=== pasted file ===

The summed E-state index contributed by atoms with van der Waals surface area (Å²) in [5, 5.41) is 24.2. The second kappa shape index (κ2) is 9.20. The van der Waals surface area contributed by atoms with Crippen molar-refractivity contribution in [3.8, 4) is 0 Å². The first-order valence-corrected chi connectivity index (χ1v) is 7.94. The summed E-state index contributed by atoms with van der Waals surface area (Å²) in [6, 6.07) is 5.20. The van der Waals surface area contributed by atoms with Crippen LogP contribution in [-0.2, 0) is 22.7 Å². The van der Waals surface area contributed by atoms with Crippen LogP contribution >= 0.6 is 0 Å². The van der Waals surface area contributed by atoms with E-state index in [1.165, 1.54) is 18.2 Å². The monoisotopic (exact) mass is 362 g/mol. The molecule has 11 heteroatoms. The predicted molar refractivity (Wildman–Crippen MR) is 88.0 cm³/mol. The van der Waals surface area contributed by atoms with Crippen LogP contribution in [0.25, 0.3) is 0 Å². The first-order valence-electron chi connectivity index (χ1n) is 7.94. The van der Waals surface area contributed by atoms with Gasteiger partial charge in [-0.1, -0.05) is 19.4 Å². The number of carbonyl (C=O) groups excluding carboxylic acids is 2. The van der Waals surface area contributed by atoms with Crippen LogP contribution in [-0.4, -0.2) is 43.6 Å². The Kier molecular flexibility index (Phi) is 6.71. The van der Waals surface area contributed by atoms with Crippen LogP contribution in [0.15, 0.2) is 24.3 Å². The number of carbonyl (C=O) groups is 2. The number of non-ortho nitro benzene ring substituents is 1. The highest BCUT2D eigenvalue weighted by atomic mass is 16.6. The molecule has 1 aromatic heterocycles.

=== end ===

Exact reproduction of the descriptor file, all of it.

The summed E-state index contributed by atoms with van der Waals surface area (Å²) in [5, 5.41) is 24.2. The second kappa shape index (κ2) is 9.20. The van der Waals surface area contributed by atoms with Crippen molar-refractivity contribution in [3.8, 4) is 0 Å². The first-order valence-corrected chi connectivity index (χ1v) is 7.94. The summed E-state index contributed by atoms with van der Waals surface area (Å²) in [6, 6.07) is 5.20. The van der Waals surface area contributed by atoms with Crippen LogP contribution in [-0.2, 0) is 22.7 Å². The van der Waals surface area contributed by atoms with Crippen LogP contribution >= 0.6 is 0 Å². The van der Waals surface area contributed by atoms with E-state index in [1.165, 1.54) is 18.2 Å². The monoisotopic (exact) mass is 362 g/mol. The molecule has 11 heteroatoms. The predicted molar refractivity (Wildman–Crippen MR) is 88.0 cm³/mol. The van der Waals surface area contributed by atoms with Crippen LogP contribution in [0.25, 0.3) is 0 Å². The first-order valence-electron chi connectivity index (χ1n) is 7.94. The van der Waals surface area contributed by atoms with Gasteiger partial charge in [-0.1, -0.05) is 19.4 Å². The number of carbonyl (C=O) groups excluding carboxylic acids is 2. The van der Waals surface area contributed by atoms with Crippen LogP contribution in [-0.4, -0.2) is 43.6 Å². The Kier molecular flexibility index (Phi) is 6.71. The van der Waals surface area contributed by atoms with Crippen LogP contribution in [0.15, 0.2) is 24.3 Å². The number of carbonyl (C=O) groups is 2. The number of non-ortho nitro benzene ring substituents is 1. The highest BCUT2D eigenvalue weighted by atomic mass is 16.6. The molecule has 1 aromatic heterocycles.